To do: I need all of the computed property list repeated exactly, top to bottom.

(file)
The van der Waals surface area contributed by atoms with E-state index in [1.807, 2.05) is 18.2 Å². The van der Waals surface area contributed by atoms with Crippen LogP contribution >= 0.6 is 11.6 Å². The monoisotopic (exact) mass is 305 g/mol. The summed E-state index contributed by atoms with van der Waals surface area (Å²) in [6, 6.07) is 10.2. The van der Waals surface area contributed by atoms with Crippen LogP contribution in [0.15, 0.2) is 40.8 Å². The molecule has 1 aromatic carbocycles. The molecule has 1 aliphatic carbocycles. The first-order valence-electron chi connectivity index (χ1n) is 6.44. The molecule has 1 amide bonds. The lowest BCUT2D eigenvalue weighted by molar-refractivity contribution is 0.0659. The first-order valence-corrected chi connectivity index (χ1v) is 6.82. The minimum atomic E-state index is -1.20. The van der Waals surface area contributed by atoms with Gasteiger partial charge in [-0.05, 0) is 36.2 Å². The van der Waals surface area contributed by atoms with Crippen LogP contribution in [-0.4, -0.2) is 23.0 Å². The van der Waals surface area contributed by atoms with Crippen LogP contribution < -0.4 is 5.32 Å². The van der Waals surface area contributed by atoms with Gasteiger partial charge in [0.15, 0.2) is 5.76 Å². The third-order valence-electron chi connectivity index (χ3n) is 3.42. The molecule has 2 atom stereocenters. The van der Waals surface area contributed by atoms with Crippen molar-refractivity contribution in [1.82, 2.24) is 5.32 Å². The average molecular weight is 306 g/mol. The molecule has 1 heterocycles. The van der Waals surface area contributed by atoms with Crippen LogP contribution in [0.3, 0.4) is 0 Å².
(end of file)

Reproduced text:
The van der Waals surface area contributed by atoms with E-state index in [1.807, 2.05) is 18.2 Å². The van der Waals surface area contributed by atoms with Crippen LogP contribution >= 0.6 is 11.6 Å². The monoisotopic (exact) mass is 305 g/mol. The summed E-state index contributed by atoms with van der Waals surface area (Å²) in [6, 6.07) is 10.2. The van der Waals surface area contributed by atoms with Crippen LogP contribution in [0.15, 0.2) is 40.8 Å². The molecule has 1 aromatic carbocycles. The molecule has 1 aliphatic carbocycles. The first-order valence-electron chi connectivity index (χ1n) is 6.44. The molecule has 1 amide bonds. The lowest BCUT2D eigenvalue weighted by molar-refractivity contribution is 0.0659. The first-order valence-corrected chi connectivity index (χ1v) is 6.82. The minimum atomic E-state index is -1.20. The van der Waals surface area contributed by atoms with Gasteiger partial charge in [-0.05, 0) is 36.2 Å². The van der Waals surface area contributed by atoms with Crippen LogP contribution in [-0.4, -0.2) is 23.0 Å². The van der Waals surface area contributed by atoms with Crippen LogP contribution < -0.4 is 5.32 Å². The van der Waals surface area contributed by atoms with Gasteiger partial charge in [0.15, 0.2) is 5.76 Å². The third-order valence-electron chi connectivity index (χ3n) is 3.42. The molecule has 2 atom stereocenters. The van der Waals surface area contributed by atoms with Crippen molar-refractivity contribution in [1.82, 2.24) is 5.32 Å². The average molecular weight is 306 g/mol. The molecule has 1 heterocycles. The van der Waals surface area contributed by atoms with Crippen LogP contribution in [0.3, 0.4) is 0 Å².